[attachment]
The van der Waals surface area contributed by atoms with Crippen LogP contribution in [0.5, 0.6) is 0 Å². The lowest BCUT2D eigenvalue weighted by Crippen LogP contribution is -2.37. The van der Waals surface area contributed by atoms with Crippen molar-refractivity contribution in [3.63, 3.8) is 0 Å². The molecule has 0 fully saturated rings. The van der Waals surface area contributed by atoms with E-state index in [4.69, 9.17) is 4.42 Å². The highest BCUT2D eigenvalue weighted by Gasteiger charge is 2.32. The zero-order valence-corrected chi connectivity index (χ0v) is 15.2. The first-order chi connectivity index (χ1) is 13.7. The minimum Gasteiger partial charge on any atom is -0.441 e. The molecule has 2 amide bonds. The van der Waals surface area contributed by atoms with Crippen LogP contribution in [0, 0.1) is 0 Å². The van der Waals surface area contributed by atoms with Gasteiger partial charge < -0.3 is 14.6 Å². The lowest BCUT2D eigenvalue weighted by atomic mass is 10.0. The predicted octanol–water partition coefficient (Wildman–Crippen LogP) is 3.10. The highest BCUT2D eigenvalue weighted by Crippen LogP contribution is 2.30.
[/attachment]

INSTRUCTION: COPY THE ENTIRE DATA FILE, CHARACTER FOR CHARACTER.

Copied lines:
The van der Waals surface area contributed by atoms with Crippen LogP contribution in [0.5, 0.6) is 0 Å². The lowest BCUT2D eigenvalue weighted by Crippen LogP contribution is -2.37. The van der Waals surface area contributed by atoms with Crippen molar-refractivity contribution in [3.63, 3.8) is 0 Å². The molecule has 0 fully saturated rings. The van der Waals surface area contributed by atoms with E-state index in [4.69, 9.17) is 4.42 Å². The highest BCUT2D eigenvalue weighted by Gasteiger charge is 2.32. The zero-order valence-corrected chi connectivity index (χ0v) is 15.2. The first-order chi connectivity index (χ1) is 13.7. The minimum Gasteiger partial charge on any atom is -0.441 e. The molecule has 2 amide bonds. The van der Waals surface area contributed by atoms with Crippen LogP contribution in [0, 0.1) is 0 Å². The van der Waals surface area contributed by atoms with Gasteiger partial charge < -0.3 is 14.6 Å². The lowest BCUT2D eigenvalue weighted by atomic mass is 10.0. The predicted octanol–water partition coefficient (Wildman–Crippen LogP) is 3.10. The highest BCUT2D eigenvalue weighted by Crippen LogP contribution is 2.30.